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Let $V,U$ vector subspaces of $\mathbb{C}^{n+1}$ of dimension $r+1$, $s+1$.

Let $\pi : \mathbb{C}^{n+1}/\{0\} \longrightarrow \mathbb{CP}^n$ the projection map to complex projective space defined by $\pi:(x_0, ... ,x_n)\mapsto(x_0:...:x_n)$.

This is a question that came up while doing homework and I wanted to check some reasoning. It is useful to have that $\pi(V)\cap\pi(U) = \pi(V\cap U)$ for a homework question. Is this true? It seemed to be true based on my currently poor intuition about projective space, so I tried to prove it.

My reasoning for a simple proof was to prove both inclusions. Specifically, if $u\in \pi(U\cap V)$ then there is some $x\in U\cap V$ st $u=\pi(x)$. But then $x$ is in both $U$ and $V$ so $u\in \pi(U)\cap\pi(V)$.

Going in the other direction, if $u\in \pi(U)\cap\pi(V)$ then there is $x\in U$ and $y\in V$ such that $\pi(x)=\pi(y) = u$. But if this is true then $x$ is a scalar multiple of $y$ and vis versa (by the properties of vector subspaces), so $x\in U\cap V$. Thus $u\in\pi(U\cap V)$ and we have proved the sets are equivalent.

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Looks good. Notice the first part only depends on the fact that $\pi$ is a surjective function. –  Mariano Suárez-Alvarez Jan 18 '11 at 6:26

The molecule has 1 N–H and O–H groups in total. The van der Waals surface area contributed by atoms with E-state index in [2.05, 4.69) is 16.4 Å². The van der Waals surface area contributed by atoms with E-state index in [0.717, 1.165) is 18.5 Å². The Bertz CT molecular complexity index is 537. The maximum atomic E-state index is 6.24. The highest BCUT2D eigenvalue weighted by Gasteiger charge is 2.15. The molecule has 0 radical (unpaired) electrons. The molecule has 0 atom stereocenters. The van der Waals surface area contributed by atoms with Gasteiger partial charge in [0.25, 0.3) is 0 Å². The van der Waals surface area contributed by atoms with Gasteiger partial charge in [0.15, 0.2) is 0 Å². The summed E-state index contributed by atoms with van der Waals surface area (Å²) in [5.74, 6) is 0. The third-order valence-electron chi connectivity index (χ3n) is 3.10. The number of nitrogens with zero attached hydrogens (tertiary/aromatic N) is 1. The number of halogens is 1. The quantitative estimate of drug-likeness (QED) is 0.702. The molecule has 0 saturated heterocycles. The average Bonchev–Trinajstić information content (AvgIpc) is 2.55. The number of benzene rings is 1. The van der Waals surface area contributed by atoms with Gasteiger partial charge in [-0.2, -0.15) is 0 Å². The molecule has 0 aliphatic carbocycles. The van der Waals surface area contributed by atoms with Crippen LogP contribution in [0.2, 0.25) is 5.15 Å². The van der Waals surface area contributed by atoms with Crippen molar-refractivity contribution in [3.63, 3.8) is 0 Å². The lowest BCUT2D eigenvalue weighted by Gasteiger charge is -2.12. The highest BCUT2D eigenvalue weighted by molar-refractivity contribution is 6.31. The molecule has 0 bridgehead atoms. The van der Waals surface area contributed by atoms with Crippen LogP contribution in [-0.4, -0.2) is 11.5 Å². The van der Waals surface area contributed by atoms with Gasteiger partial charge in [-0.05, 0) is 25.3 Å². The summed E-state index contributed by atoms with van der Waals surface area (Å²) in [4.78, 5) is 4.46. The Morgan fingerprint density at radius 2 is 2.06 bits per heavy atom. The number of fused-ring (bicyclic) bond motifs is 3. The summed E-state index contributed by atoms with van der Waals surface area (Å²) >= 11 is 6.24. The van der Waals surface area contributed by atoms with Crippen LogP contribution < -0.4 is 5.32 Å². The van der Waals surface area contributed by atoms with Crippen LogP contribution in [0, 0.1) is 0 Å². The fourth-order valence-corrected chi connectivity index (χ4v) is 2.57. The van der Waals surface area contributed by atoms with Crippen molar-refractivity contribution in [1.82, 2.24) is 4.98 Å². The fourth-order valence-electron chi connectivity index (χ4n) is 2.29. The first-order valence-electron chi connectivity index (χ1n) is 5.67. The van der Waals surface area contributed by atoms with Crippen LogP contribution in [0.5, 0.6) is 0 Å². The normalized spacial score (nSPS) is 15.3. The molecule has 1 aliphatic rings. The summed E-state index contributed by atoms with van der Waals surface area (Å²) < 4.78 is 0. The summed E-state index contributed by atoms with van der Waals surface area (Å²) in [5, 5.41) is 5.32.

I agree with Mariano. Just a little nitpicking: the projection map is defined on $\mathbb{C}^{n+1} \smallsetminus \{0\}$, not on all of $\mathbb{C}^{n+1}$. –  t.b. Jan 18 '11 at 6:28
    
Yes, I guess i can simplify my argument that way. Thank you. –  AnonymousCoward Jan 18 '11 at 6:28
    
@Theo of course. I forgot to tex that but its in my notes. –  AnonymousCoward Jan 18 '11 at 6:29

1 Answer 1

up vote 2 down vote accepted

Yes, this is true, and your reasons are correct. Both describe the set of one dimensional subspaces minus the origin contained in both $U$ and $V$. Since fibers of $\pi$ are one dimensional subspaces minus the origin, any fiber that intersects a subspace must be contained in that subspace. Note that $f(A\cap B)\subseteq f(A)\cap f(B)$ is always true for the same reason you gave that $\pi(U\cap V)\subseteq\pi(U)\cap\pi(V)$.

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